Safety First – Cutting Glass Bottles

For my next project I wanted to have a go at recycling wine bottles and had started reading and researching. I wanted to steer away from the slumping bottles trend and ideally was looking at how I could turn a bottle into something else. In my mind there were two avenues to explore –

  1. turning the bottles into bits / frit that could then be fused together / used in molds
  2. turning the bottles into glass sheets that could then be cut and made into other items

My conclusion was that the best way to do 1. would involve either taking hot bottles out of the kiln and plunging into cold water in the thermal shock method or smashing bottles with a hammer and putting through a frit piston (along with the dangers of all of the glass dust created). I felt that I was not ready to do either of these yet as my confidence in using a hot kiln or handling lots of glass dust was just not there yet. I also suspect things like using a frit piston will be easier being done outside in the warmer weather.

So, I turned my attention to 2.  That is, creating glass tiles / sheets from bottles that hopefully could then be cut into shapes etc to create other items. In pursuance of this I collected together some wine bottles. Soaked and cleaned them. Despite adding bicarbonate of soda,  vanish and white vinegar to the warm water, the labels either slid off easily ( bottles of Ned) or stubbornly stuck fast ( bombay spice). There definately must be a better way to remove labels! The internet claims anything from just soaking in water and soap   to using bicarbonate of soda, borax and white vinegar. Ones I haven’t yet tried are olive oil and nail polish remover.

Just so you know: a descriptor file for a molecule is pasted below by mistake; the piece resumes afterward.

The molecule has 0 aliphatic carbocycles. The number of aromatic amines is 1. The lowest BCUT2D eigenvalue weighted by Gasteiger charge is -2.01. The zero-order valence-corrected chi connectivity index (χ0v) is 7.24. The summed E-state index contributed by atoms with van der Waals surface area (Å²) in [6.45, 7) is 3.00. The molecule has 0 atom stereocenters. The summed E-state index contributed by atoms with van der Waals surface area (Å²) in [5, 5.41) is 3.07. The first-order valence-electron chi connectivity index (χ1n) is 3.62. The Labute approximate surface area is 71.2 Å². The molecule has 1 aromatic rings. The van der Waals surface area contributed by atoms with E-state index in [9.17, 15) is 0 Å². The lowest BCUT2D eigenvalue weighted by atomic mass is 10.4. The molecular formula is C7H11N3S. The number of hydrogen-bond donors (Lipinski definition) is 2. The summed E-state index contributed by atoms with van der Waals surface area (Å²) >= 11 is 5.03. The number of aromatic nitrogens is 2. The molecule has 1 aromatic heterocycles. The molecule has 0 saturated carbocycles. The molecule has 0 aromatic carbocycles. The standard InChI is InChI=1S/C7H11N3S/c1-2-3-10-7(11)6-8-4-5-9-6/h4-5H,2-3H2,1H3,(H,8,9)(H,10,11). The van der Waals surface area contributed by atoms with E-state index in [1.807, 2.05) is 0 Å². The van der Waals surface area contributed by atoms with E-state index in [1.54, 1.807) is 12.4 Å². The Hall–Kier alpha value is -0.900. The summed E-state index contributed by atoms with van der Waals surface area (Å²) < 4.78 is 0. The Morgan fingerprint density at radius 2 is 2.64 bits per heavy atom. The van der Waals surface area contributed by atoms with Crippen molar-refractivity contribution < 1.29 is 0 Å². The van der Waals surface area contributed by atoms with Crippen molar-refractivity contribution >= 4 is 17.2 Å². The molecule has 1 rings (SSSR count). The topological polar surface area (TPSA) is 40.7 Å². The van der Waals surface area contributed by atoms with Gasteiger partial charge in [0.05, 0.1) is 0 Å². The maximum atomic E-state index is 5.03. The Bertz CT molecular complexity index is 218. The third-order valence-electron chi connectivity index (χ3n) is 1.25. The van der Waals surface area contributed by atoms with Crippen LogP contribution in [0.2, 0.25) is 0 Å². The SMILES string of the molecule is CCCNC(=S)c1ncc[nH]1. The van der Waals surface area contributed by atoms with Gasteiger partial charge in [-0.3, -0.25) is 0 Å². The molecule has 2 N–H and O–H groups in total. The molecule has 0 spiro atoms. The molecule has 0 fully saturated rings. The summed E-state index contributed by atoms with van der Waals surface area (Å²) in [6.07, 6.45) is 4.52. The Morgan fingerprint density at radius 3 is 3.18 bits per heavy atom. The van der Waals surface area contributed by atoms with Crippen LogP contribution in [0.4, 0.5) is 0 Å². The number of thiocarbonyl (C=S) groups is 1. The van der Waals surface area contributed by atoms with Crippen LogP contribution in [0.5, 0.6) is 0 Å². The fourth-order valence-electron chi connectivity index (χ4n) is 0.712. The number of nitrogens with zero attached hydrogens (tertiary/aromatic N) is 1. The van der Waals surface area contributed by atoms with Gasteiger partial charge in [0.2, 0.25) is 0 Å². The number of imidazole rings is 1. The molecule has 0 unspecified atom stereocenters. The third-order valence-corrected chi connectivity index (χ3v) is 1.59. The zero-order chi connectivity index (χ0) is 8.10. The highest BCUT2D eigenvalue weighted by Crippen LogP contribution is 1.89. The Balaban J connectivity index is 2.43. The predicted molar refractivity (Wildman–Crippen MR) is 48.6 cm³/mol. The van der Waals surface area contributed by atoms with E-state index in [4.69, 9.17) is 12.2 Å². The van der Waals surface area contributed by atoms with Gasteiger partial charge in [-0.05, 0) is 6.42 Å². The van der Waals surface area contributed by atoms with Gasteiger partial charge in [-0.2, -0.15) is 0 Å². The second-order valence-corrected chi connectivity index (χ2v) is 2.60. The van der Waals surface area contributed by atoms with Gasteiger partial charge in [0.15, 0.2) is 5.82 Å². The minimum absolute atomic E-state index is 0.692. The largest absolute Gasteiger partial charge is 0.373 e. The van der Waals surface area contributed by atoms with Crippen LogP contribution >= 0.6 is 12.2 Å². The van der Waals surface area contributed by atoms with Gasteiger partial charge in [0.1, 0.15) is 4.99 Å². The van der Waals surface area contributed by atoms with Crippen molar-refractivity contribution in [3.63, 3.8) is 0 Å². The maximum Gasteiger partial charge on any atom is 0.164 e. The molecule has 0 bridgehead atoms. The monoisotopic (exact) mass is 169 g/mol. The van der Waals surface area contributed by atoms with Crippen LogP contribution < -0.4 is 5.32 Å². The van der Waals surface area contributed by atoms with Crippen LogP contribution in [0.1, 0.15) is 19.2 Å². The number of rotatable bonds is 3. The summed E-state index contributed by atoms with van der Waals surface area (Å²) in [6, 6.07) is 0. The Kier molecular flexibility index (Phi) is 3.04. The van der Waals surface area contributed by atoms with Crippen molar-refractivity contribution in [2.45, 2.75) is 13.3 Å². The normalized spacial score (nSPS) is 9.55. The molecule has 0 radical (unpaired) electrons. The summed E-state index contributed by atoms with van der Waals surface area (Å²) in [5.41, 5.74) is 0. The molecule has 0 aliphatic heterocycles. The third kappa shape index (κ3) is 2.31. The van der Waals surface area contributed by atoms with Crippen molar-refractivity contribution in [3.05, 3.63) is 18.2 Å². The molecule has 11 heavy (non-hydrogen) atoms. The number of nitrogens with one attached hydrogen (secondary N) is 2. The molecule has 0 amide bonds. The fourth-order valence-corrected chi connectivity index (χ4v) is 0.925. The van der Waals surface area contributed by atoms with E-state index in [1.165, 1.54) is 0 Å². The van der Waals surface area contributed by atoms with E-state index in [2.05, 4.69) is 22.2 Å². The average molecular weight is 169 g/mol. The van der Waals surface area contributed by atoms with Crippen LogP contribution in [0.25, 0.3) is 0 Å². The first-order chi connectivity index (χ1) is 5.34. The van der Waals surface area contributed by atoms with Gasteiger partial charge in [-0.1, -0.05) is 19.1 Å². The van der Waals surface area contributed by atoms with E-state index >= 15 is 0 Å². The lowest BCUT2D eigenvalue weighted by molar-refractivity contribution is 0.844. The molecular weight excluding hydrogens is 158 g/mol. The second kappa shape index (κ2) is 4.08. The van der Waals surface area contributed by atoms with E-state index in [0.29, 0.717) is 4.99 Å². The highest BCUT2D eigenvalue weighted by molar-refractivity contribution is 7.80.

Those bottles where I had been able to remove labels from were placed in the oven to dry. I had purchased a glass bottle cutter from Amazon a few days before. There were two dominant types online. One being a circular cutter type design, the other being a lie-down cutter. Both had good reviews and I just picked one to try. My aim was to follow this method or this alternative method (both on glasswithapast) for creating flat glass.

Unfortunately on my first attempt at using the bottle cutter, the glass bottle shattered when trying to score it and left me with a nasty gash on my arm.

I decided to take a rain check to up my safety protection for cutting bottles and have ordered a face shield, cut resistant gloves and sleeves in readiness for a future attempt once my arm has healed. It also made it very obvious to me that none of the tutorials / youtube videos I had seen demonstrating the glass bottle cutters had shown / used or even suggested the use of safety equipment. (I had been wearing my safety goggles, but had reserved my gloves until the actual breaking the score line part). The lesson learned for me is that bottle glass is not predictable and I’ll certainly be wearing hand and arm protection all through the process in future in addition to eye and face visors. This youtube video does show the use of gloves, goggles and mask and is a bit more comprehensive than some of the other instructions I have seen.

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